Gage: Alex puts an insane George Perez level of detail into his work! I love it! He can cram a ton of stuff onto a page without readability ever suffering. He’s also awesome at designing aliens and is adept at adding a horror element to the Wraith scenes.
Barber: I’d worked with Alex for years as editor on “Transformers: More Than Meets the Eye,” and when that book changed artists, we knew Alex would do something big. Plus, now that I’m not editing anymore, I was really interested in working with him as a writer — I’d sort of had the chance to watch him for so long, I knew some of the stuff he was really great at.
A comic like “Rom Vs. Transformers” needs a lot of stuff designed — we go to quite a few different planets and occupy a bunch of space ships in issue one, and all of them have to have their own history; their own feel. So Christos and I would give Alex some cues, but leave space for Alex to develop some of the background. I mean, we have a Solstar space station in issue one, and in collaboration with Hasbro’s creative team Alex not only designed the look of it, but he came back with all these ideas about what kind of crew it would have, how their shifts would rotate, and how it would operate in deep space. Great stuff—it’s a really great collaboration.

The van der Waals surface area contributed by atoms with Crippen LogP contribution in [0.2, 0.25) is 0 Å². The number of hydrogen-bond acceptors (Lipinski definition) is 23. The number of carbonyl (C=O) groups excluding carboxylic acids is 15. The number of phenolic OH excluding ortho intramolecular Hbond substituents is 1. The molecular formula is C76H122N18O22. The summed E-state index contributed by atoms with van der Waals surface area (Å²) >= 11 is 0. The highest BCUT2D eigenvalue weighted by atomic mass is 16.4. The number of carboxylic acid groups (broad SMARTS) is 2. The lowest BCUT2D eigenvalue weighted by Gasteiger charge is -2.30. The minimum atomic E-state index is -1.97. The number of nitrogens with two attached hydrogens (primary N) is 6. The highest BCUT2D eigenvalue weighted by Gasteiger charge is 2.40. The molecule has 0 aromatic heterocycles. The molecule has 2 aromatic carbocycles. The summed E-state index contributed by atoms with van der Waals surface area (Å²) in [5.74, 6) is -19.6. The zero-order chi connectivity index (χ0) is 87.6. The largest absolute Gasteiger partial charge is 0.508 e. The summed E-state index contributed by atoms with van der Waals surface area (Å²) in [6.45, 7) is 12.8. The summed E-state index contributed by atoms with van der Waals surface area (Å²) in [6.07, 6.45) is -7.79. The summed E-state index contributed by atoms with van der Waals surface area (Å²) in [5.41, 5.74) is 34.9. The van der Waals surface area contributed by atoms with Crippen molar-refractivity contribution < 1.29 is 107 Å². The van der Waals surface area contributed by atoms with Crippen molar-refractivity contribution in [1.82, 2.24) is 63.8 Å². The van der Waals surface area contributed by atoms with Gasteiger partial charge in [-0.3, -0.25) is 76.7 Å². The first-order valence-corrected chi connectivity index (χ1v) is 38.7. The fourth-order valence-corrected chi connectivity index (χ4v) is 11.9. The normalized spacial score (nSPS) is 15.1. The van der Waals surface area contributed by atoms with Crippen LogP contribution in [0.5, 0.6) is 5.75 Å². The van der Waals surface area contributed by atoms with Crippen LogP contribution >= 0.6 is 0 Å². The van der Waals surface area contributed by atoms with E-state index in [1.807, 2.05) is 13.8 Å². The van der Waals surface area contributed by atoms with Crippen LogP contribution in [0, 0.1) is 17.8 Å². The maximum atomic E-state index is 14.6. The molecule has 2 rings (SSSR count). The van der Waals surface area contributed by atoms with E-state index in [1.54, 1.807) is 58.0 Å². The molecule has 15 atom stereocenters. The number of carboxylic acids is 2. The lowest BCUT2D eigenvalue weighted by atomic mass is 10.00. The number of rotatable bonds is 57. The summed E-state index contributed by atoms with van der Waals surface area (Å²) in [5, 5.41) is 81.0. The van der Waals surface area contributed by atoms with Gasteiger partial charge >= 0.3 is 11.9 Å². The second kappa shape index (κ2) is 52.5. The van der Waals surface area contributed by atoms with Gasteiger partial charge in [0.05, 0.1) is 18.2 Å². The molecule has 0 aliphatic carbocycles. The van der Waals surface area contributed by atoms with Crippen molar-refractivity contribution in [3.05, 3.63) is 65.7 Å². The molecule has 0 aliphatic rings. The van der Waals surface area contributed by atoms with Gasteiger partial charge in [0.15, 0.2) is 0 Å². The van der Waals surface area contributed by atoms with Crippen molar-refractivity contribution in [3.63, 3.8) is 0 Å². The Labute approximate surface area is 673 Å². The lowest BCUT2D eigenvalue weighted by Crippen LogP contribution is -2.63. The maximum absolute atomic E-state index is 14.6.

I suggested we write this plot-first, so we send Alex the story, not necessarily broken into panels, and without final dialog. The thing that really surprised me — in an exciting way — was how Alex broke these pages down in more detail that I’d have imagined. He’s doing 9-panel pages sometimes, but they still feel big and epic, and the storytelling is razor-sharp. When you combine Alex’s linework with Josh Perez’s colors, “Rom Vs. Transformers” will look and read like no other comic out there.
“Rom Vs. Transformers: Shining Armor” #1 by John Barber, Christos Gage and Alex Milne debuts on July 19 from IDW.